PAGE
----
Asynchronous CFML without a Gateway

I came up with this while coming up with the wrong answer to a different question. My hope is that it is the wrong answer to someone else’s question

How do you run an asynchronous request for without having access to a Asynchronous CFML Gateway?

  1. Encapsulate the code to be run asynchronously into a CFFunction.
  2. Set the access for the function to “Remote”
  3. Put the function in a cfc.
  4. (Optional) Secure the method so that it is called only from server the code resides on.
  5. Call the code as a webservice using CFinvoke, with a timeout of “1”.
  6. Wrap the code in a cftry block.
  7. In the cfcatch add the code block below.

  8. That should do it.

<cfif not FindNoCase("Read timed out", cfcatch.Detail)>
<cfrethrow />
</cfif>

The CFcatch will prevent timeouts from being perceived as errors. The rethrow will ensure that other errors get treated as such.

Now there are some limitations to this. The process will take a minimum of 1 second. Which is slower than using the gateway method, but beats having to pay for the Enterprise version. Granted you don’t have a separate application and session scope like you do with the Gateway, but you can if you put the CFC in a subfolder with its own application.cfc or application.cfm. You also don’t get information back from the call, but neither do you with a CFML gateway.

Hopefully, this can be of use to someone.

7 thoughts on “Asynchronous CFML without a Gateway

  1. I don’t get the significance of the timeout and “The process will take a minimum of 1 second” (I do get the cfcatch/rethrow bit tho…)

    in essence it’s the fact that a webservice is called that makes it asyncronous?

    thanx for the tip

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  2. Barry: Imagine that you have a code section that takes 30 seconds. By setting the timeout on the invoke to 1 second, the request will throw an error 1 second. The try block ensures that the error will be caught, but the request will still run. Since the minimum timeout for a weservice call is 1 second that’s the least time it will take for the error to be triggered.

    Nick: My hosting provider restricts cfschedule and not cfinvoke. So… for me this is a good alternative.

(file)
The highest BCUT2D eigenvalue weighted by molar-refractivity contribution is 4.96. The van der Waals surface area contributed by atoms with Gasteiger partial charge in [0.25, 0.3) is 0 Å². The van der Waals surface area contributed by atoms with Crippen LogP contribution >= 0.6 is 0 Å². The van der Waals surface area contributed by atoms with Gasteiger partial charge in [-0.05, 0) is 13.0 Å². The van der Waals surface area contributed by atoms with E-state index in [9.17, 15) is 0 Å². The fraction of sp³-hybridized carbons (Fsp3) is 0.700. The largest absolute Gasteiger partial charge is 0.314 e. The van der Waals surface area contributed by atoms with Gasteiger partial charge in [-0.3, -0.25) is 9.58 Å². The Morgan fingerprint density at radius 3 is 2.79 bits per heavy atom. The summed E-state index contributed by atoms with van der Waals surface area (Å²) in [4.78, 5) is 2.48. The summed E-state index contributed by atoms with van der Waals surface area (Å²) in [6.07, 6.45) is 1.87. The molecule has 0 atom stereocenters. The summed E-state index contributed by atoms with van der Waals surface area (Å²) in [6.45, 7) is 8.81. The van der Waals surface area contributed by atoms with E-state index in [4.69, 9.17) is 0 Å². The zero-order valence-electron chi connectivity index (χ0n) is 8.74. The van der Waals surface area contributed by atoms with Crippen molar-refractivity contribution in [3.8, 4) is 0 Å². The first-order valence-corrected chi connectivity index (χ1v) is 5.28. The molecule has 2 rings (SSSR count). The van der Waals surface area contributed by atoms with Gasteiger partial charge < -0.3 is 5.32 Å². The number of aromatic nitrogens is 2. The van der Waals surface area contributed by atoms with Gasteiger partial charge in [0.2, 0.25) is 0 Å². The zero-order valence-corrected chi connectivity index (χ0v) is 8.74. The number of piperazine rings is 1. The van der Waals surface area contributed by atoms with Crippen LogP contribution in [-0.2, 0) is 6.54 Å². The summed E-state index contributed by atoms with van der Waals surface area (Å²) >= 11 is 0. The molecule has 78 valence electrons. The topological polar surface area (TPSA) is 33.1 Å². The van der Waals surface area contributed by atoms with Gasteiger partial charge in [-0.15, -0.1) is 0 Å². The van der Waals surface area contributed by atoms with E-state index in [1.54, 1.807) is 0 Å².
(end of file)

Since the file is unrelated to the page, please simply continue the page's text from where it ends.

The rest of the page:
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  3. I’ve used CFMX7’s J2EE backbone to create async requests using Java’s URLConnection class. Works like a dream.

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  4. One of the biggest problems that I have seen since gateways were added into CF is that a lot of people have been using them for the wrong reasons and adding unnescessary load onto their CF servers. For instance:

    Why would you use a gateway to process SQL queries or dump a large amount of data into a database? You can create jobs with SQL server (I don’t know what the equivalent is in other databases) to do this. Not only is it supported nativly inside SQL Server, it’s much much faster than anything CF can do.

    Why would you use CF to send out thousands of emails through a gateway? Again, this is another task that could easily be offloaded to mass email program running on a different server.

    It goes with that old saying that just because you can do something, doesn’t mean you should. In my opinion CF should be used for one thing, processing web requests. There’s no reason to add more load to your CF server by making do task that are outside of the norm when more efficient solutions already exist.

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  5. Tony: There are many valid reasons to use Asynchronous CFML connections, even for operations best handled by other processes. (If 95 percent of your app is written in ColdFusion, why make the app less maintainable by writing the mail section in something else. Especially if the gain in productivity is not necessary.) But additionally there are many good reasons to use them. I use them in a blog package I wrote to rewrite all of the rss files for categories, authors, most recent, etc in response to a user request. By making it an asynchronous process the user can initiate the change without having to wait for it.

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